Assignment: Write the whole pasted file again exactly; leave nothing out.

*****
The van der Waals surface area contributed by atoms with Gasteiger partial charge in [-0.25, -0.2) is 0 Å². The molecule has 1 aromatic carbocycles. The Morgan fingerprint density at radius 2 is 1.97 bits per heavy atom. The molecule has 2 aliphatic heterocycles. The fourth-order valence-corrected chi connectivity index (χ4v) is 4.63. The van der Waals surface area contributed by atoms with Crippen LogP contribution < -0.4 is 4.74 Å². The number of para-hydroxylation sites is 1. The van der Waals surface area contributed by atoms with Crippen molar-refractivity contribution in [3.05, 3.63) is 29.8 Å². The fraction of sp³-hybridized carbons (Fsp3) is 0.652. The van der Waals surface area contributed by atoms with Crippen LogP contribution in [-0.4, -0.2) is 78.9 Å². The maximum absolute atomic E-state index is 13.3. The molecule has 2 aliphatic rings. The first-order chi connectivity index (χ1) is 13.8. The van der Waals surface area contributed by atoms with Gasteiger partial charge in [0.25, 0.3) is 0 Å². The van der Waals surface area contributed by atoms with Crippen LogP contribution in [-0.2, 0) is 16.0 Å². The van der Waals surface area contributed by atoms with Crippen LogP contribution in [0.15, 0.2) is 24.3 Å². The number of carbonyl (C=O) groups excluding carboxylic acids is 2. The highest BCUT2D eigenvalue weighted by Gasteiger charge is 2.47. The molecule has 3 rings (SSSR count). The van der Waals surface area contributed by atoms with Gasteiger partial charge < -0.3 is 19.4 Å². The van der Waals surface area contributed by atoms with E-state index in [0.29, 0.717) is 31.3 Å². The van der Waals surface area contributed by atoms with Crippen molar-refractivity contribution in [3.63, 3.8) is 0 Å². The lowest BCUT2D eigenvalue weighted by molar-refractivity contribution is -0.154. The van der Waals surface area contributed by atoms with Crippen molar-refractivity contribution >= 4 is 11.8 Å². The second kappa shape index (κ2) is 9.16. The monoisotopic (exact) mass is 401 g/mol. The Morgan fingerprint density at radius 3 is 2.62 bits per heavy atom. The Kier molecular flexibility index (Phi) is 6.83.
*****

The van der Waals surface area contributed by atoms with Gasteiger partial charge in [-0.25, -0.2) is 0 Å². The molecule has 1 aromatic carbocycles. The Morgan fingerprint density at radius 2 is 1.97 bits per heavy atom. The molecule has 2 aliphatic heterocycles. The fourth-order valence-corrected chi connectivity index (χ4v) is 4.63. The van der Waals surface area contributed by atoms with Crippen LogP contribution < -0.4 is 4.74 Å². The number of para-hydroxylation sites is 1. The van der Waals surface area contributed by atoms with Crippen molar-refractivity contribution in [3.05, 3.63) is 29.8 Å². The fraction of sp³-hybridized carbons (Fsp3) is 0.652. The van der Waals surface area contributed by atoms with Crippen LogP contribution in [-0.4, -0.2) is 78.9 Å². The maximum absolute atomic E-state index is 13.3. The molecule has 2 aliphatic rings. The first-order chi connectivity index (χ1) is 13.8. The van der Waals surface area contributed by atoms with Gasteiger partial charge in [0.25, 0.3) is 0 Å². The van der Waals surface area contributed by atoms with Crippen LogP contribution in [-0.2, 0) is 16.0 Å². The van der Waals surface area contributed by atoms with Crippen LogP contribution in [0.15, 0.2) is 24.3 Å². The number of carbonyl (C=O) groups excluding carboxylic acids is 2. The highest BCUT2D eigenvalue weighted by Gasteiger charge is 2.47. The molecule has 3 rings (SSSR count). The van der Waals surface area contributed by atoms with Gasteiger partial charge < -0.3 is 19.4 Å². The van der Waals surface area contributed by atoms with E-state index in [0.29, 0.717) is 31.3 Å². The van der Waals surface area contributed by atoms with Crippen molar-refractivity contribution in [3.63, 3.8) is 0 Å². The lowest BCUT2D eigenvalue weighted by molar-refractivity contribution is -0.154. The van der Waals surface area contributed by atoms with Crippen molar-refractivity contribution >= 4 is 11.8 Å². The second kappa shape index (κ2) is 9.16. The monoisotopic (exact) mass is 401 g/mol. The Morgan fingerprint density at radius 3 is 2.62 bits per heavy atom. The Kier molecular flexibility index (Phi) is 6.83.